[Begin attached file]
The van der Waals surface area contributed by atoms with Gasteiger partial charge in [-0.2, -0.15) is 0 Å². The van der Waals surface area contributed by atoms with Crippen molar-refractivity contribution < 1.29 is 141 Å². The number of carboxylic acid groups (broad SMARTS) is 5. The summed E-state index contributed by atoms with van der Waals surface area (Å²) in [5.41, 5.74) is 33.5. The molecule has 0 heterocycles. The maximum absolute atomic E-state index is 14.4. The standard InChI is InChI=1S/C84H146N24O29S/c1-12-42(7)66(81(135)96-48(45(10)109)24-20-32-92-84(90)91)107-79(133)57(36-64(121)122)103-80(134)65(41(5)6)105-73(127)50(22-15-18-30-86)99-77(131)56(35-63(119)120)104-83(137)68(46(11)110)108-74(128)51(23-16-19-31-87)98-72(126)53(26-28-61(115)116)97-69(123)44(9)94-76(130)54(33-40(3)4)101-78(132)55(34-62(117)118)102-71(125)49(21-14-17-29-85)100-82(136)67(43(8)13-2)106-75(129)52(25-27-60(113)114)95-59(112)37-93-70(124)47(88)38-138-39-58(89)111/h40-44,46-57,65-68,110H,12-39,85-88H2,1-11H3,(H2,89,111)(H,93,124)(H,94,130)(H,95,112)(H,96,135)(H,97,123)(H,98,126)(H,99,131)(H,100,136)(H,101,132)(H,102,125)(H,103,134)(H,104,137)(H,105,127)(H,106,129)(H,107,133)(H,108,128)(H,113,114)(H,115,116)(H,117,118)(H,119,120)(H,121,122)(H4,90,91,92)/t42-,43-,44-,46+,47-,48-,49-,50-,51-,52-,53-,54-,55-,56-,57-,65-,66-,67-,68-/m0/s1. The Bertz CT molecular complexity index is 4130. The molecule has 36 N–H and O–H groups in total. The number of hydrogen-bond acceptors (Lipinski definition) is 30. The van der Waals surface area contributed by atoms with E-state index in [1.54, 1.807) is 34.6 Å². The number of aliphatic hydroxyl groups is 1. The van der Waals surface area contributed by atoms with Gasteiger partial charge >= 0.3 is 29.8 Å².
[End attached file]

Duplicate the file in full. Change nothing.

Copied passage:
The van der Waals surface area contributed by atoms with Gasteiger partial charge in [-0.2, -0.15) is 0 Å². The van der Waals surface area contributed by atoms with Crippen molar-refractivity contribution < 1.29 is 141 Å². The number of carboxylic acid groups (broad SMARTS) is 5. The summed E-state index contributed by atoms with van der Waals surface area (Å²) in [5.41, 5.74) is 33.5. The molecule has 0 heterocycles. The maximum absolute atomic E-state index is 14.4. The standard InChI is InChI=1S/C84H146N24O29S/c1-12-42(7)66(81(135)96-48(45(10)109)24-20-32-92-84(90)91)107-79(133)57(36-64(121)122)103-80(134)65(41(5)6)105-73(127)50(22-15-18-30-86)99-77(131)56(35-63(119)120)104-83(137)68(46(11)110)108-74(128)51(23-16-19-31-87)98-72(126)53(26-28-61(115)116)97-69(123)44(9)94-76(130)54(33-40(3)4)101-78(132)55(34-62(117)118)102-71(125)49(21-14-17-29-85)100-82(136)67(43(8)13-2)106-75(129)52(25-27-60(113)114)95-59(112)37-93-70(124)47(88)38-138-39-58(89)111/h40-44,46-57,65-68,110H,12-39,85-88H2,1-11H3,(H2,89,111)(H,93,124)(H,94,130)(H,95,112)(H,96,135)(H,97,123)(H,98,126)(H,99,131)(H,100,136)(H,101,132)(H,102,125)(H,103,134)(H,104,137)(H,105,127)(H,106,129)(H,107,133)(H,108,128)(H,113,114)(H,115,116)(H,117,118)(H,119,120)(H,121,122)(H4,90,91,92)/t42-,43-,44-,46+,47-,48-,49-,50-,51-,52-,53-,54-,55-,56-,57-,65-,66-,67-,68-/m0/s1. The Bertz CT molecular complexity index is 4130. The molecule has 36 N–H and O–H groups in total. The number of hydrogen-bond acceptors (Lipinski definition) is 30. The van der Waals surface area contributed by atoms with E-state index in [1.54, 1.807) is 34.6 Å². The number of aliphatic hydroxyl groups is 1. The van der Waals surface area contributed by atoms with Gasteiger partial charge >= 0.3 is 29.8 Å².